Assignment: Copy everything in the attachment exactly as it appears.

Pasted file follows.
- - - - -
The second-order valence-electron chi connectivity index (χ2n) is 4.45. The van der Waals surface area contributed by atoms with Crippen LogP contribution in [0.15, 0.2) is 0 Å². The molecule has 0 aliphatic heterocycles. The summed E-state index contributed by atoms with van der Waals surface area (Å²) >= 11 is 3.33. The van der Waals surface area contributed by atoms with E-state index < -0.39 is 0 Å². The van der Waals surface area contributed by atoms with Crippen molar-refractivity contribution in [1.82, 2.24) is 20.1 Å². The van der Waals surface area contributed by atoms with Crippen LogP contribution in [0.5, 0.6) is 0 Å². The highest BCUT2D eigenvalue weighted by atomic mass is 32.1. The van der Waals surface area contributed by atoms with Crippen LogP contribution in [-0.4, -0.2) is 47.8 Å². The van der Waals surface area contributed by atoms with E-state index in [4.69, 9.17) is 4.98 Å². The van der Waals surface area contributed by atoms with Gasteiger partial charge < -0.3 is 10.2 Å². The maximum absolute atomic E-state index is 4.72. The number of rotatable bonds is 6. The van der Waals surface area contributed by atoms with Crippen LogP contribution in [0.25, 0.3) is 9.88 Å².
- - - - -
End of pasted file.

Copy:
The second-order valence-electron chi connectivity index (χ2n) is 4.45. The van der Waals surface area contributed by atoms with Crippen LogP contribution in [0.15, 0.2) is 0 Å². The molecule has 0 aliphatic heterocycles. The summed E-state index contributed by atoms with van der Waals surface area (Å²) >= 11 is 3.33. The van der Waals surface area contributed by atoms with E-state index < -0.39 is 0 Å². The van der Waals surface area contributed by atoms with Crippen molar-refractivity contribution in [1.82, 2.24) is 20.1 Å². The van der Waals surface area contributed by atoms with Crippen LogP contribution in [0.5, 0.6) is 0 Å². The highest BCUT2D eigenvalue weighted by atomic mass is 32.1. The van der Waals surface area contributed by atoms with Crippen LogP contribution in [-0.4, -0.2) is 47.8 Å². The van der Waals surface area contributed by atoms with E-state index in [4.69, 9.17) is 4.98 Å². The van der Waals surface area contributed by atoms with Gasteiger partial charge < -0.3 is 10.2 Å². The maximum absolute atomic E-state index is 4.72. The number of rotatable bonds is 6. The van der Waals surface area contributed by atoms with Crippen LogP contribution in [0.25, 0.3) is 9.88 Å².